At the same time, Raji worked his way down the line without giving up ground to center Drew Nowak. Lynch waited for a lane to open, but there wasn’t one, and Pennel and Raji dumped him for a one-yard loss.

Later in the second quarter, the Seahawks had a first down at the Packers’ 37 and tried a similar run against nickel personnel. But Pennel split a double team, which forced Lynch off his track. Raji stalemated Nowak, and when Lynch cut underneath his center, Clay Matthews closed from inside linebacker and along with Raji dropped Lynch for a two-yard loss.

And on a third down late in the third quarter, Lynch tried a run right up the gut. But Daniels ran through Gilliam's block and tackled Lynch for no gain. Fourth down, end of drive.

That’s how Lynch ended up with a quiet night: 41 yards on 15 carries.

Elliott's turnovers turn momentum

Green Bay Packers wide receiver Ty Montgomery (88) finds room to run while pursued by Seattle Seahawks middle linebacker Bobby Wagner (54) in the fourth quarter.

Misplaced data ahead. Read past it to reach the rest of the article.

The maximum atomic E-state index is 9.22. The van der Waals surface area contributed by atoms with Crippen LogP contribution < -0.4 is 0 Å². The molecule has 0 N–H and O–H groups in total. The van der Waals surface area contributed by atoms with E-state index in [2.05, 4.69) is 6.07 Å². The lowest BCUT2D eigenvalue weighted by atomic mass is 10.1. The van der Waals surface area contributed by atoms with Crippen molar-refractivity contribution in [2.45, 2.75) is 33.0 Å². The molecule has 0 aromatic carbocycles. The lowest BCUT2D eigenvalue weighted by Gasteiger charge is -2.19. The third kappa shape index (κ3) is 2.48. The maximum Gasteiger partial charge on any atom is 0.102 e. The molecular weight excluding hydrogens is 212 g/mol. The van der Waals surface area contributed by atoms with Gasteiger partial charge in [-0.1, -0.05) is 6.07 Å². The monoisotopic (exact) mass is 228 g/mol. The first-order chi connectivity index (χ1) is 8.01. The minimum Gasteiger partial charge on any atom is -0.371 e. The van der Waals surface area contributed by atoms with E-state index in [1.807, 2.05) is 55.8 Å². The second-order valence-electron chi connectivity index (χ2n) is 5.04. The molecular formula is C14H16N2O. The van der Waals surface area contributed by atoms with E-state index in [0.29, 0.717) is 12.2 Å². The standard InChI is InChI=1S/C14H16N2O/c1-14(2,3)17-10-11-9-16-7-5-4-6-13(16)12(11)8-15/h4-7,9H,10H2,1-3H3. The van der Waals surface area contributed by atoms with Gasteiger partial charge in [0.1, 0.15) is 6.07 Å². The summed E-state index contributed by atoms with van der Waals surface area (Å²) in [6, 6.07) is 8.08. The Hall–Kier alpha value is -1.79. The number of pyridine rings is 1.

Extra points

» Rookie receiver Ty Montgomery got the chance to show some of the playmaking talent that jumped out the first couple weeks of training camp. The Packers went to a four-receiver set late in the third quarter and much of the fourth, and Montgomery brought a dynamic element to the offense in that role on his four catches for 37 yards. Probably his biggest play was a third-and-6 with 4:16 left in the game and the Packers driving for the field goal that put them up 27-17. Montgomery ran a crossing route, and though he probably was Rodgers’ third read he caught the quarterback’s attention because he’d run past cornerback Marcus Burley. Rodgers hit Montgomery in stride for a 13-yard gain that kept the chains moving and the clock running.

» When Sam Shields tackled receiver Tyler Lockett for no gain on a bubble screen on the Seahawks’ first play, he celebrated like he’d just won the Super Bowl. Hard to blame him. He had a rough game last week against Chicago, including whiffing on a tackle. But seriously, that play set the tone for the Packers’ defense. The Packers tackled like it was a point of emphasis in practice last week, which it no doubt was.

— Former football coach and player Eric Baranczyk offers his analysis of Green Bay Packers games each week. Follow him on Twitter @EricBaranczyk1

— and follow him on Twitter @PeteDougherty